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Wednesday, February 25, 2015

The Treasure Trove

The question is, to whom does it belong? To the descendants of the Jewish dealers who were forced to sell it at a reduced price to the Nazi government, or the German state, that contends that fair compensation was paid to the dealers?

In today's news about the Guelph treasure or 'der Welfenschatz' :
"Two claimants to a collection of medieval ecclesiastical treasure valued at $276 million and known as the Guelph Treasure, filed a lawsuit against the German government at a US District Court in Washington on Monday, the Wall Street Journal reports.
The claimants, Alan Philipp and Gerald Stiebel, allege that their Jewish ancestors sold the collection under duress for much less than what it was worth to Hermann Göring, the second-most powerful man in Nazi Germany. Göring later presented the treasure to Adolf Hitler as a gift. Today the treasure is on display in the Bode Museum in Berlin.
However, officials at the Prussian Cultural Heritage Foundation, which manages Berlin's state museums, maintain that the transaction was consensual and that the collection was acquired at a fair market price at the time."
Much more detail about the Guelph treasure is here in a carefully chronicled document of the various pieces that constitute it, along with the provenance and historical background, and the various locations it resided in till c. 1930.

In 1929, Prince Ernest Augustus, created Duke of Brunswick, of the house of Hanover, had a sudden need for hard cold cash. He sold the Guelph treasure, of which the house of Brunswick had been 'guardians' for several centuries, collected from various sources starting in about the 11th century AD, for 7.5 million marks to a consortium of Jewish art dealers.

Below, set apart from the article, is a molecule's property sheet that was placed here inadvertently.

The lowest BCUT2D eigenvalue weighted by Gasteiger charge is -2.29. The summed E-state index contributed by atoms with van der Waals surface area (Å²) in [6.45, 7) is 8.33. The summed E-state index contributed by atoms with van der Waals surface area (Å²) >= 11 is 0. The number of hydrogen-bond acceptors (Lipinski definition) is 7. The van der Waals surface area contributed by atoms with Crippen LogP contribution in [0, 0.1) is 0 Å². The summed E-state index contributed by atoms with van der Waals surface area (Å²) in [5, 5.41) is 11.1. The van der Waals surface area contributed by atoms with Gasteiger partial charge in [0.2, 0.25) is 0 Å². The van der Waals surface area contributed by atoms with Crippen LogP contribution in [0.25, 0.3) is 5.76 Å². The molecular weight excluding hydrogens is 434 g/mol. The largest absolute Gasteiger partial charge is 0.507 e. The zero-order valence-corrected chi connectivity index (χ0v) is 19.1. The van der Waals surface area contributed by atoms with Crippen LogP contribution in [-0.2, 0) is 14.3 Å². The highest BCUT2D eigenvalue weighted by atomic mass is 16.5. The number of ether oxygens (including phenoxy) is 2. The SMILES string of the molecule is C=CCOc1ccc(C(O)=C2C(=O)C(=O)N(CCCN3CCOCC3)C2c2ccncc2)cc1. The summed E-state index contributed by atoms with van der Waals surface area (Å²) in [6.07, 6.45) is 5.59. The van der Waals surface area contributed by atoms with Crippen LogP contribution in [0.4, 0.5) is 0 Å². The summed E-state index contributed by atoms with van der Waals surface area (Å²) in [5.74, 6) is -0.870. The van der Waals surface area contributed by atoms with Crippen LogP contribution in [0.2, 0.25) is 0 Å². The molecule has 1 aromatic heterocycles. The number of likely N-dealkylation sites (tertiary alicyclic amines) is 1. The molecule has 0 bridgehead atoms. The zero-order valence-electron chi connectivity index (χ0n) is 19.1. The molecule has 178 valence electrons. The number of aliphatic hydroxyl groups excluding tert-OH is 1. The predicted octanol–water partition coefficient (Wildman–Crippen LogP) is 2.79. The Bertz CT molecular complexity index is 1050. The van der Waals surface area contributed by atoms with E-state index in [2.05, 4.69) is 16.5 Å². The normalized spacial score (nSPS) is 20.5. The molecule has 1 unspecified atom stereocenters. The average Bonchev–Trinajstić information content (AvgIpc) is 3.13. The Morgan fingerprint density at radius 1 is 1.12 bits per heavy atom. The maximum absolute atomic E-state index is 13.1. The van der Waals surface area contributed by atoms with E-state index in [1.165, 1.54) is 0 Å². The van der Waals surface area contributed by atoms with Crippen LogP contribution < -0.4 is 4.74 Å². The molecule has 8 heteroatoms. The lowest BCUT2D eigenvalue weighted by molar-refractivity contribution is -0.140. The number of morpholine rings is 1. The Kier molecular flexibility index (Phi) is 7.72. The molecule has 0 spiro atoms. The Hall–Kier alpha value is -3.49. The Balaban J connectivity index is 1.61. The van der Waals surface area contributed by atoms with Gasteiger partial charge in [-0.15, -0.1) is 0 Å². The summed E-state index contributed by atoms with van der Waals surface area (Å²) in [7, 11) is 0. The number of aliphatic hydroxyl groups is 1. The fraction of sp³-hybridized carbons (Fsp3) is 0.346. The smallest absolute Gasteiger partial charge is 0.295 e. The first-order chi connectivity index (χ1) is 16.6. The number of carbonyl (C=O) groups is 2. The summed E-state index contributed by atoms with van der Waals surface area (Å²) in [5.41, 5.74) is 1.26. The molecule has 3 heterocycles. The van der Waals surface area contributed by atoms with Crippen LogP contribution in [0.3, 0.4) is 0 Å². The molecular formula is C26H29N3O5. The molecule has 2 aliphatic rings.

The art dealers successfully sold assorted pieces from the collection in the years prior to the rise of the Nazis, for around 2.5 million marks. At some point, they were apparently 'forced to sell' the remaining part of the treasure to the Nazi government for an amount of 4.25 million marks c. 1935, estimated by a major auction house to be only about 35% of their value at that time.

It wasn't till 2008 that descendants of the art-dealers came to know about the Guelph treasure pieces, which are now exhibited in the Bode museum in Germany, from statements of their relatives about having had those pieces in their home before they left Germany. And so they investigated it and believe now that they are the rightful owners of the Guelph treasure, and are suing to get it back.

Both sides have marshaled their arguments and seem to have persuasive evidence to back their assertions, as seen in this article. The courts will decide, and the final destination of these artifacts will be determined, in due course.

I'm curious though about whether any descendants of Ernest Augustus of Brunswick could stake a claim to the reliquaries. Or maybe even the Vatican. After all, the chain of custody had to start somewhere with someone being cheated of a fair price for their treasure.


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